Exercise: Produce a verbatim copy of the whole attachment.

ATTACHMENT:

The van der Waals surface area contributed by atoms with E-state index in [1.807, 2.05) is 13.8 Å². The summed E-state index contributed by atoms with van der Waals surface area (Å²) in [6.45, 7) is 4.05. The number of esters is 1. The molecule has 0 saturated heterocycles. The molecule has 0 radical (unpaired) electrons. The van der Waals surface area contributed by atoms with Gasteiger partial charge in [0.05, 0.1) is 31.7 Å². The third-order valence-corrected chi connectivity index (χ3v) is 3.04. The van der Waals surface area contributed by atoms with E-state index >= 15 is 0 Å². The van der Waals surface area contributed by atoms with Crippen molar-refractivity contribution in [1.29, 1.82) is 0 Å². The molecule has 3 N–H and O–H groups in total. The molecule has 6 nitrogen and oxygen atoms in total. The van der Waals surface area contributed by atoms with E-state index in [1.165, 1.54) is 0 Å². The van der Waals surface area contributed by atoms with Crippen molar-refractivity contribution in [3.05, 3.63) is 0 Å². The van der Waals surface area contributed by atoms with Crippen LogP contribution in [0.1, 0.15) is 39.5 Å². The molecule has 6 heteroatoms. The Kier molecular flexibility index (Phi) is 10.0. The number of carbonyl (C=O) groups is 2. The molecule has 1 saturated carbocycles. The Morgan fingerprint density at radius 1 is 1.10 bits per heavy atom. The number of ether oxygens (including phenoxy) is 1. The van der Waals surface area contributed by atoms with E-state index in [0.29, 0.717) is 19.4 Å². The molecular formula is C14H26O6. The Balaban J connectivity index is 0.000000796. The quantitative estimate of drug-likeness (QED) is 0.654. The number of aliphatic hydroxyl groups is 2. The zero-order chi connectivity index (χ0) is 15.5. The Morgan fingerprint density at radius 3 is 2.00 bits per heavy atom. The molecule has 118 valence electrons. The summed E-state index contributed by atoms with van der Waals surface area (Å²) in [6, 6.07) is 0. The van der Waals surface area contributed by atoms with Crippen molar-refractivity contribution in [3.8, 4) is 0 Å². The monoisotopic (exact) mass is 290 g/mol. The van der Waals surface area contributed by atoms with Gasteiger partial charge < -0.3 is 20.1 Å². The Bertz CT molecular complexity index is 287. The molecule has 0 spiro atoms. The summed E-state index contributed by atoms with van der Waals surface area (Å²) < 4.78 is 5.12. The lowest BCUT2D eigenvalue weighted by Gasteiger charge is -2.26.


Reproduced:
The van der Waals surface area contributed by atoms with E-state index in [1.807, 2.05) is 13.8 Å². The summed E-state index contributed by atoms with van der Waals surface area (Å²) in [6.45, 7) is 4.05. The number of esters is 1. The molecule has 0 saturated heterocycles. The molecule has 0 radical (unpaired) electrons. The van der Waals surface area contributed by atoms with Gasteiger partial charge in [0.05, 0.1) is 31.7 Å². The third-order valence-corrected chi connectivity index (χ3v) is 3.04. The van der Waals surface area contributed by atoms with E-state index >= 15 is 0 Å². The van der Waals surface area contributed by atoms with Crippen molar-refractivity contribution in [1.29, 1.82) is 0 Å². The molecule has 3 N–H and O–H groups in total. The molecule has 6 nitrogen and oxygen atoms in total. The van der Waals surface area contributed by atoms with E-state index in [1.165, 1.54) is 0 Å². The van der Waals surface area contributed by atoms with Crippen molar-refractivity contribution in [3.05, 3.63) is 0 Å². The van der Waals surface area contributed by atoms with Crippen LogP contribution in [0.1, 0.15) is 39.5 Å². The molecule has 6 heteroatoms. The Kier molecular flexibility index (Phi) is 10.0. The number of carbonyl (C=O) groups is 2. The molecule has 1 saturated carbocycles. The Morgan fingerprint density at radius 1 is 1.10 bits per heavy atom. The number of ether oxygens (including phenoxy) is 1. The van der Waals surface area contributed by atoms with E-state index in [0.29, 0.717) is 19.4 Å². The molecular formula is C14H26O6. The Balaban J connectivity index is 0.000000796. The quantitative estimate of drug-likeness (QED) is 0.654. The number of aliphatic hydroxyl groups is 2. The zero-order chi connectivity index (χ0) is 15.5. The Morgan fingerprint density at radius 3 is 2.00 bits per heavy atom. The molecule has 118 valence electrons. The summed E-state index contributed by atoms with van der Waals surface area (Å²) in [6, 6.07) is 0. The van der Waals surface area contributed by atoms with Crippen molar-refractivity contribution in [3.8, 4) is 0 Å². The monoisotopic (exact) mass is 290 g/mol. The van der Waals surface area contributed by atoms with Gasteiger partial charge < -0.3 is 20.1 Å². The Bertz CT molecular complexity index is 287. The molecule has 0 spiro atoms. The summed E-state index contributed by atoms with van der Waals surface area (Å²) < 4.78 is 5.12. The lowest BCUT2D eigenvalue weighted by Gasteiger charge is -2.26.